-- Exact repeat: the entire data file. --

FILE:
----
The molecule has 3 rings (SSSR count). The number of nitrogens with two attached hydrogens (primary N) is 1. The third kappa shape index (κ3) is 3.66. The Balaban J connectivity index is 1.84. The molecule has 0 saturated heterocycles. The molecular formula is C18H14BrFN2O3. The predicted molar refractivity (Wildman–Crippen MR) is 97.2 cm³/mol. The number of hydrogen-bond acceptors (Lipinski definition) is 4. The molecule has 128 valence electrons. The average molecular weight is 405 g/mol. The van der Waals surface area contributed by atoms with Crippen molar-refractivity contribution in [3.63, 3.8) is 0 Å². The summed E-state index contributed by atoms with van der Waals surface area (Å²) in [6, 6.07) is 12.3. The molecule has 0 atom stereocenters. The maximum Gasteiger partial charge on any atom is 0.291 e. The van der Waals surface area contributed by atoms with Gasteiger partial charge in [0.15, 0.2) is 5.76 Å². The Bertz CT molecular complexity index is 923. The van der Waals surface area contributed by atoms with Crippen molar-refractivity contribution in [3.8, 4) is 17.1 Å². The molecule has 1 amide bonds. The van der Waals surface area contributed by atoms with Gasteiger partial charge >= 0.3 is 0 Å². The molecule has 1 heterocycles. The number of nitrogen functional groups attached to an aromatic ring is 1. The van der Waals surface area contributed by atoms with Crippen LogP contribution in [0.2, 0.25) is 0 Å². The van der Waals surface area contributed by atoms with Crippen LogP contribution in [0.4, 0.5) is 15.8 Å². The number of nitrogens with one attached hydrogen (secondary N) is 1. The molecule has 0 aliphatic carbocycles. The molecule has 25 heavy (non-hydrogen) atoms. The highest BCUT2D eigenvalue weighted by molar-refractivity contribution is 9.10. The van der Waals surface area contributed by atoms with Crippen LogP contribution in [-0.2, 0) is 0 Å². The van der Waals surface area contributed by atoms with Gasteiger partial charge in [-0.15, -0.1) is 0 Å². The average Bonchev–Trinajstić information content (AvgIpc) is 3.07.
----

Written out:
The molecule has 3 rings (SSSR count). The number of nitrogens with two attached hydrogens (primary N) is 1. The third kappa shape index (κ3) is 3.66. The Balaban J connectivity index is 1.84. The molecule has 0 saturated heterocycles. The molecular formula is C18H14BrFN2O3. The predicted molar refractivity (Wildman–Crippen MR) is 97.2 cm³/mol. The number of hydrogen-bond acceptors (Lipinski definition) is 4. The molecule has 128 valence electrons. The average molecular weight is 405 g/mol. The van der Waals surface area contributed by atoms with Crippen molar-refractivity contribution in [3.63, 3.8) is 0 Å². The summed E-state index contributed by atoms with van der Waals surface area (Å²) in [6, 6.07) is 12.3. The molecule has 0 atom stereocenters. The maximum Gasteiger partial charge on any atom is 0.291 e. The van der Waals surface area contributed by atoms with Gasteiger partial charge in [0.15, 0.2) is 5.76 Å². The Bertz CT molecular complexity index is 923. The van der Waals surface area contributed by atoms with Crippen molar-refractivity contribution in [3.8, 4) is 17.1 Å². The molecule has 1 amide bonds. The van der Waals surface area contributed by atoms with Gasteiger partial charge >= 0.3 is 0 Å². The molecule has 1 heterocycles. The number of nitrogen functional groups attached to an aromatic ring is 1. The van der Waals surface area contributed by atoms with Crippen LogP contribution in [0.2, 0.25) is 0 Å². The van der Waals surface area contributed by atoms with Crippen LogP contribution in [0.4, 0.5) is 15.8 Å². The number of nitrogens with one attached hydrogen (secondary N) is 1. The molecule has 0 aliphatic carbocycles. The molecule has 25 heavy (non-hydrogen) atoms. The highest BCUT2D eigenvalue weighted by molar-refractivity contribution is 9.10. The van der Waals surface area contributed by atoms with Crippen LogP contribution in [-0.2, 0) is 0 Å². The van der Waals surface area contributed by atoms with Gasteiger partial charge in [-0.15, -0.1) is 0 Å². The average Bonchev–Trinajstić information content (AvgIpc) is 3.07.